‘Force-feeding my kids mopani worms will not make life easier for them’

2008-10-27 00:00

Michael Worsnip

I want to respond to Gita Dickenson’s critique of my recent article, “Thinking about culture over a goat’s head”, because, I think, apart from her ad hominem approach, she does seem to me to be sincere. And the issue is a big one. Too big, I think, to just ignore, even though I do find her argument to be a little strange.

Let me firmly clear the decks then, to begin. Firstly, are my children black, or are they white? Without any doubt, they are black. That is an accident of their physiology, as much as my relative paleness is of mine. Secondly, I do know that Xhosa children get introduced to their ancestors at a certain age. I wouldn’t call myself an expert in Xhosa culture, but that is very basic. So Dickenson can be slightly less scared than she was about me. I thought, however, she might like to ponder the following circumstances.

We have, in our employ, a childminder who comes originally from Venda. Venda is famous for, among other things, mopani worms. One day, I arrived home from work to find my eldest child chewing on a large, seemingly juicy mopani worm, which he had demanded from her plate. My personal reaction was revulsion — but he seemed to be enjoying it, so no harm was done and I made no comment. I notice that today, six years later, mopani worms do not seem to feature on his list of favourite foods. They could, because they are still infrequently present in our household, but they don’t.

When we were living in Johannesburg, our children attended a mostly black pre-primary school. The accent of the eldest child was that of a non-“model C” black South African. Very unlike mine, which, although not Queen’s English by a long shot, has been accused of being slightly “posh”. Our other son, who attended the same school, seemed to have an accent more like ours. When we moved to Cape Town, it took two weeks before the eldest child spoke in a broad and immediately recognisable “Cape flats” accent. The other maintained what he had before. Both children again went to the same school.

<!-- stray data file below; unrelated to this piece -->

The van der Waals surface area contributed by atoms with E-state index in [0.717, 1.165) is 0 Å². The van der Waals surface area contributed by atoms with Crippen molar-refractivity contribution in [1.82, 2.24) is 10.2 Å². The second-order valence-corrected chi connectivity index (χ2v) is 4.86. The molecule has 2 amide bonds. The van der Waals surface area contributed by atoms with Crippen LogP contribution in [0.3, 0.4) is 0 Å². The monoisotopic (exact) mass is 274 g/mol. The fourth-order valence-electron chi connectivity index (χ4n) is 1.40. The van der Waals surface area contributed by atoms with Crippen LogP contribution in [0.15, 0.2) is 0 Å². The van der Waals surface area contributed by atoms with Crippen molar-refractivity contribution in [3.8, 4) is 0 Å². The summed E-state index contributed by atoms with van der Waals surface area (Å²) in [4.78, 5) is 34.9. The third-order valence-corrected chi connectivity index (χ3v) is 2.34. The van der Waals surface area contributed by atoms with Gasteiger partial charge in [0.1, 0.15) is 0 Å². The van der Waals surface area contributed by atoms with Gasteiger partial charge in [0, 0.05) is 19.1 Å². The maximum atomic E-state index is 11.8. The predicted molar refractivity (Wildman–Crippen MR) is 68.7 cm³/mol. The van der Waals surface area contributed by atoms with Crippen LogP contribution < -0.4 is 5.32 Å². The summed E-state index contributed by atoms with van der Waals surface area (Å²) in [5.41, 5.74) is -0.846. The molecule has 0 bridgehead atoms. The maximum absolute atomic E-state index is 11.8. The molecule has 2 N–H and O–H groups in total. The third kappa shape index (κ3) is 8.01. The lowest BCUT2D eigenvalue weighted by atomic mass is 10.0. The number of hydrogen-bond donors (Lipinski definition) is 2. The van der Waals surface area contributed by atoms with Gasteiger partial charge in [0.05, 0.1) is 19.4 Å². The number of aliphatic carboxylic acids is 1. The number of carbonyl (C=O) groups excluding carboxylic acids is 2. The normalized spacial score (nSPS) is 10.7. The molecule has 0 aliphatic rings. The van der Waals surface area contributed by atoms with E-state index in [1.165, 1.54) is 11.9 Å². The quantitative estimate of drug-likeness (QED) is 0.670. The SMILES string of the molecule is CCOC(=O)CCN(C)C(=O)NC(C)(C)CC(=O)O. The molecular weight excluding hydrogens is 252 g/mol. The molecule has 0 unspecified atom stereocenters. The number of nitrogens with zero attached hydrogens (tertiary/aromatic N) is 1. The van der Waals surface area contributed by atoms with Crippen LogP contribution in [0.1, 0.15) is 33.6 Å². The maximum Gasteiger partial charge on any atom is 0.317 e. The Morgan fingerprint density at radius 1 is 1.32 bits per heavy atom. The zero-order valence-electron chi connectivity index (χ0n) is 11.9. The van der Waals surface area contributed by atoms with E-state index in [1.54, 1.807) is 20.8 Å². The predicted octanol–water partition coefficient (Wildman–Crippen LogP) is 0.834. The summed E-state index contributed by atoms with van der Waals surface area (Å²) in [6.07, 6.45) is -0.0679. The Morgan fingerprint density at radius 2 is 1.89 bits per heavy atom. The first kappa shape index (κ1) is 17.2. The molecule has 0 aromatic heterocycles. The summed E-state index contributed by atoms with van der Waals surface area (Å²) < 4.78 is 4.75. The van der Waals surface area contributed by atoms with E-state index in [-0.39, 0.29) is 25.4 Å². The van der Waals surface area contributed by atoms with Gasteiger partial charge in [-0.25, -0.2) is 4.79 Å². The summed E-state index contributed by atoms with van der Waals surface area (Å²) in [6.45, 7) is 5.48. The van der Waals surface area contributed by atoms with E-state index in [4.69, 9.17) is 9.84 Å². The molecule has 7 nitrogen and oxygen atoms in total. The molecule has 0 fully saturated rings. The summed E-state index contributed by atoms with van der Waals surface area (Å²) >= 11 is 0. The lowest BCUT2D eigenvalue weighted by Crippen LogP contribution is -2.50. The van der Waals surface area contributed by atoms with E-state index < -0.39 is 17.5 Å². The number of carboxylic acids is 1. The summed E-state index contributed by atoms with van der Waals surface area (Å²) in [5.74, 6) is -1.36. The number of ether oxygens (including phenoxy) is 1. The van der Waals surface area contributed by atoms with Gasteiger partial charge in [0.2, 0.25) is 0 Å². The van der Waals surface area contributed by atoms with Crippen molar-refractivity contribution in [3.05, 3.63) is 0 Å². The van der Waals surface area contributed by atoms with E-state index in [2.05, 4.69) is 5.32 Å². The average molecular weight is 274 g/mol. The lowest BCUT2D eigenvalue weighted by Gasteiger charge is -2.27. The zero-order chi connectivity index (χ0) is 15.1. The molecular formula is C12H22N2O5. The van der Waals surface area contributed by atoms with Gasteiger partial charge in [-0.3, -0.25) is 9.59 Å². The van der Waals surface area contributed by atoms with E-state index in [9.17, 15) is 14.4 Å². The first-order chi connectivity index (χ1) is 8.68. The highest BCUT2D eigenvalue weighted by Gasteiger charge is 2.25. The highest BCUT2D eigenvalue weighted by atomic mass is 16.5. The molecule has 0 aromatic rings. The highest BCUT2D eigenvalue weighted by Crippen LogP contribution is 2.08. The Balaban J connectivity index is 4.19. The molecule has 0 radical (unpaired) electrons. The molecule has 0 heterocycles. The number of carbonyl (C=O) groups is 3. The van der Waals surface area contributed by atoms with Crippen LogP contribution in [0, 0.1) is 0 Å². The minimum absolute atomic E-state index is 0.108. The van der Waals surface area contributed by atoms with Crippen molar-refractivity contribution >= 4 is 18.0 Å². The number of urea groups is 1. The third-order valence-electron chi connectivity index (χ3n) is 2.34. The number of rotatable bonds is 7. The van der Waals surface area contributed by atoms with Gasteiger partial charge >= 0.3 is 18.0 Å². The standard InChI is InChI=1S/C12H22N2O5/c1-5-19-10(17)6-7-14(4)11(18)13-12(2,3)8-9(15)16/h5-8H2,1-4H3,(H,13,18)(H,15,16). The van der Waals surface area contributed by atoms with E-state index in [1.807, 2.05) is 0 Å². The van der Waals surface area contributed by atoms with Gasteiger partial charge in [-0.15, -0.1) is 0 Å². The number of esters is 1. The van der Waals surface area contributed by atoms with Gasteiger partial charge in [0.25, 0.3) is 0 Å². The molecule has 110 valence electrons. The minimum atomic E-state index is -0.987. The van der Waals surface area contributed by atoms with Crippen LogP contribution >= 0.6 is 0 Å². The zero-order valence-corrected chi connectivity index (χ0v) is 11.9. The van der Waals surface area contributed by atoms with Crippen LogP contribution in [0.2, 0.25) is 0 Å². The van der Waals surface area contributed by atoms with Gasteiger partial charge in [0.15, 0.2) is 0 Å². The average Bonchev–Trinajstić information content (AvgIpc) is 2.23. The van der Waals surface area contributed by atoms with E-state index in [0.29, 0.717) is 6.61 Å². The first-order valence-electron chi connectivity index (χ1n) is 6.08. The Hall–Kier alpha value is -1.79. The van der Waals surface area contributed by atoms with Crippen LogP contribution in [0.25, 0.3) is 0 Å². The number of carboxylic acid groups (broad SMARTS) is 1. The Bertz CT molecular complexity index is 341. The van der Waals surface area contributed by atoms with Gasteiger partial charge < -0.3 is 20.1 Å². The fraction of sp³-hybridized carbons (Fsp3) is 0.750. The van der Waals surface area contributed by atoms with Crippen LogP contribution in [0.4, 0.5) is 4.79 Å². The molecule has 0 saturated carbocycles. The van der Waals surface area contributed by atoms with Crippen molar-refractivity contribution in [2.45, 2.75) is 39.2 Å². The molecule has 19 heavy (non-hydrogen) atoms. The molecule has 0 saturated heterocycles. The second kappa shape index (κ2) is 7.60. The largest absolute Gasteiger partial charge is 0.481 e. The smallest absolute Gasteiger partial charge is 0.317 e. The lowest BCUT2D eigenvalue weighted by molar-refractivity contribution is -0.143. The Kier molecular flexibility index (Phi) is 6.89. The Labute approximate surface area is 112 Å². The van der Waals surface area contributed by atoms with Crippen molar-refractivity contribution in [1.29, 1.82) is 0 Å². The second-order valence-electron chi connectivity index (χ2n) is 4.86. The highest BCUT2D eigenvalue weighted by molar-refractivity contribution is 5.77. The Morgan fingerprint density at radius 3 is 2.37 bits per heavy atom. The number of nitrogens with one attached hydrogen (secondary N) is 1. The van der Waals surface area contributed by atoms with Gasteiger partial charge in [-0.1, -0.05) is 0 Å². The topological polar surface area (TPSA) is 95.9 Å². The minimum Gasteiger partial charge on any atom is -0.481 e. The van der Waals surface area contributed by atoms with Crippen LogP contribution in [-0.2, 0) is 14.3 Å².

My point? Culture, and everything that goes with it, is learned behaviour. It is not somehow connected to one’s DNA. Their culture isn’t somehow connected to their colour. If my eldest child doesn’t eat mopani worms, it is not because he hasn’t been exposed to them, but because the dominant culture in which we live, as a family, doesn’t expose him to them often enough for him to want them.

If he is now speaking with a Cape flats accent, it is because that is the dominant accent he is exposed to at school and one which appears to help him fit in, whereas the other child doesn’t seem to have the same kind of needs.

When we adopted the children, the legal wording of the adoption order was, for me at least, very important. It said that this child was now “as if born to you”. The physical ancestors of that child (and the state), for whatever reason, handed him over to me and my partner. They were not “abandoned”. They were consciously and carefully handed over. Those children are now mine — “as if born to me”. They now have two white fathers.

Now, just because of the fact that these children happen to be black and me white, do I need to start a course in gumboot dancing? Should I rush off and get myself circumcised? Should I have a regular supply of mopani worms in the house to make him feel secure?

This is as crazy as it is bizarre and it reveals, I am afraid, just how far we are away from the very thing which Dickenson wants so badly for herself and for her son — a really non-racial society, where colour is the least significant thing about a person.

No, we are not there yet. And yes, I have no objection to “exposing” (as she calls it) my children to cultures other than my own, (which is the reason, by the way, that we were at the friend’s ancestor do). But I also have no illusions about the difficult path they will need to tread. They need to be secure, not in some fantasy culture from somewhere else, but in their own skin, for who they are. And force-feeding them mopani worms may not make it easier for them. It may make it a whole lot worse.

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